PHIL 210: Ancient Greek Philosophy

Fall 2019, 2018, 2014, 2012; Spring 2013

This course offers an examination of the high-water marks of ancient Greek science and philosophy, focusing on the Pre-Socratics, Plato and Aristotle. A wide range of philosophical problems will be discussed, including the nature of the world, the possibility and justification of scientific knowledge, the nature of the good life, the organization of the just city, and the immortality of the soul. Attention will be paid to how these problems unfolded in their historical context and to the methodological problems involved in the study of ancient texts. We will also discuss how the ancient treatments of philosophical problems compare to contemporary efforts. Classes will generally proceed by lecture, but there will be ample time for discussions of the texts and for in-class group assignments.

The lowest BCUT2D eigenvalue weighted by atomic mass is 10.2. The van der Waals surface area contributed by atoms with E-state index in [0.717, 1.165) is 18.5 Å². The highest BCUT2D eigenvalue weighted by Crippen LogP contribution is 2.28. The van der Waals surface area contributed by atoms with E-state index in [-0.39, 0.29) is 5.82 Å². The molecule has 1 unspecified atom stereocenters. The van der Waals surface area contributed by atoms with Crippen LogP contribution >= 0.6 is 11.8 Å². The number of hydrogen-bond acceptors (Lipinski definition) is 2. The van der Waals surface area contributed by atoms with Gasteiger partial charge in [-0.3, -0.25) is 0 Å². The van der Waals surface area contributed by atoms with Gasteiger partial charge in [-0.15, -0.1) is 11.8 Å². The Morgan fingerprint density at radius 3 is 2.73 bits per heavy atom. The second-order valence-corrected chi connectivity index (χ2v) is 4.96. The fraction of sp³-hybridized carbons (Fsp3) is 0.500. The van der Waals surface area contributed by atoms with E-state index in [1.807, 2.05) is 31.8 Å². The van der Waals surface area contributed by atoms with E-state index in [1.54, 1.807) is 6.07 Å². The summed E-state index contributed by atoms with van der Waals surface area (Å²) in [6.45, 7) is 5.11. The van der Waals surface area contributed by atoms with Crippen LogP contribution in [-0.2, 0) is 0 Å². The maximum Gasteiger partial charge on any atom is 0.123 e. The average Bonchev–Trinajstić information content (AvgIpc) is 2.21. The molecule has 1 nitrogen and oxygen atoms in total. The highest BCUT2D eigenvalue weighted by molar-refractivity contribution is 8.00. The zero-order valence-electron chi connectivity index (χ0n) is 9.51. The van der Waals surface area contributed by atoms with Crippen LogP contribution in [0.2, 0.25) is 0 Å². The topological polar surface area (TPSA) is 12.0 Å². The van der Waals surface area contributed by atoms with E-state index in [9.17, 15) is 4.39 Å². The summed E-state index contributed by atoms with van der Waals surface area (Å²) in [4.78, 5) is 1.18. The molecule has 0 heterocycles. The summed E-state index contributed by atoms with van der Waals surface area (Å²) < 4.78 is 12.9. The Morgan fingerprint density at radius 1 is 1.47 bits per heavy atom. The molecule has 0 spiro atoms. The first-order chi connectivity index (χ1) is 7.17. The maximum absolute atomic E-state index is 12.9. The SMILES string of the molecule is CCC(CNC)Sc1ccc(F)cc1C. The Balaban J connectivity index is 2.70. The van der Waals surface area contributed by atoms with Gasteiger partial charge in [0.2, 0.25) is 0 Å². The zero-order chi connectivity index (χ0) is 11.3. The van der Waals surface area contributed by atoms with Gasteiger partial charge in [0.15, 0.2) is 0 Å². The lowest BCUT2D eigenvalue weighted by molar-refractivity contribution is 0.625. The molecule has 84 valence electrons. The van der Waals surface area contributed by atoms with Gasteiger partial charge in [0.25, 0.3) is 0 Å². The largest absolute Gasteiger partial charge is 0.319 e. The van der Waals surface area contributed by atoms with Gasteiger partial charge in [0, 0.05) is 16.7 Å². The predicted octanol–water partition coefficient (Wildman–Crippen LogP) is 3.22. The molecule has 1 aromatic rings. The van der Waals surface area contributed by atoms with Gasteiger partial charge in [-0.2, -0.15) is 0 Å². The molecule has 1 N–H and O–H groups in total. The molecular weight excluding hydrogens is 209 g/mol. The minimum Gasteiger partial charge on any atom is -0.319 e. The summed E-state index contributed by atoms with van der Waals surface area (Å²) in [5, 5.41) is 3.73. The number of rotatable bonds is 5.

PHIL 765: Virtue Ethics

Spring 2018

Virtue ethics is often thought to be one of the major kinds of ethical theory, alongside consequentialist and deontological theories. In this course, we will take an in-depth look at contemporary virtue ethical theory and practical applications. We will also draw from Aristotle’s ethics and moral psychology and discuss both classical and contemporary theoretical questions such as: what are the virtues? How is action shaped by social context and is that compatible with a robust view of virtue? Does flourishing as a virtuous person have anything to do with happiness? Can a theory of virtues be action guiding? We will then turn to practical applications of virtue ethics in contemporary contexts and consider such topics as character development in education, virtue and medicine, environmental ethics, business ethics, and what virtue requires in our treatment of non-human animals. Undergraduate students enrolling in this course should have at least some background familiarity with ethics and moral theory. 

Co-taught with Rebecca Walker.


PHIL 411: Aristotle's Politics

Spring 2017